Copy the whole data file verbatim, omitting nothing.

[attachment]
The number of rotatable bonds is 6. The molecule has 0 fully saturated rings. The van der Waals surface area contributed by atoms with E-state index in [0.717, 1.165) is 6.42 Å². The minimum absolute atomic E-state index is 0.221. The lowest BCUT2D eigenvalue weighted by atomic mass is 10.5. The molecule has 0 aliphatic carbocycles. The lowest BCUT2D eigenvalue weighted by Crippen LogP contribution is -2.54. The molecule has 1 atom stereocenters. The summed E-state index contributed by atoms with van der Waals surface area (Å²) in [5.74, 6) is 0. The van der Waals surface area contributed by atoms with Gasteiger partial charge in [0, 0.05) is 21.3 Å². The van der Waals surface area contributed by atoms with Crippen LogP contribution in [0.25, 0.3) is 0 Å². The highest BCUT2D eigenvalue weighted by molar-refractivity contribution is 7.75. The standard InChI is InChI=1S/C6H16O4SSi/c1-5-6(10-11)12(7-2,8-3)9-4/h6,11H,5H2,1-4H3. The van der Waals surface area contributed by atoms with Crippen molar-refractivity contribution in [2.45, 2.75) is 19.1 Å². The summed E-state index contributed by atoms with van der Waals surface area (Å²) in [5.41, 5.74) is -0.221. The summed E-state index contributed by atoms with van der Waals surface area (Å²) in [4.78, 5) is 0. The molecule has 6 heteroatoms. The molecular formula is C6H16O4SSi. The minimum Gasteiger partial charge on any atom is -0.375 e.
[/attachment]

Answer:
The number of rotatable bonds is 6. The molecule has 0 fully saturated rings. The van der Waals surface area contributed by atoms with E-state index in [0.717, 1.165) is 6.42 Å². The minimum absolute atomic E-state index is 0.221. The lowest BCUT2D eigenvalue weighted by atomic mass is 10.5. The molecule has 0 aliphatic carbocycles. The lowest BCUT2D eigenvalue weighted by Crippen LogP contribution is -2.54. The molecule has 1 atom stereocenters. The summed E-state index contributed by atoms with van der Waals surface area (Å²) in [5.74, 6) is 0. The van der Waals surface area contributed by atoms with Gasteiger partial charge in [0, 0.05) is 21.3 Å². The van der Waals surface area contributed by atoms with Crippen LogP contribution in [0.25, 0.3) is 0 Å². The highest BCUT2D eigenvalue weighted by molar-refractivity contribution is 7.75. The standard InChI is InChI=1S/C6H16O4SSi/c1-5-6(10-11)12(7-2,8-3)9-4/h6,11H,5H2,1-4H3. The van der Waals surface area contributed by atoms with Crippen molar-refractivity contribution in [2.45, 2.75) is 19.1 Å². The summed E-state index contributed by atoms with van der Waals surface area (Å²) in [5.41, 5.74) is -0.221. The summed E-state index contributed by atoms with van der Waals surface area (Å²) in [4.78, 5) is 0. The molecule has 6 heteroatoms. The molecular formula is C6H16O4SSi. The minimum Gasteiger partial charge on any atom is -0.375 e.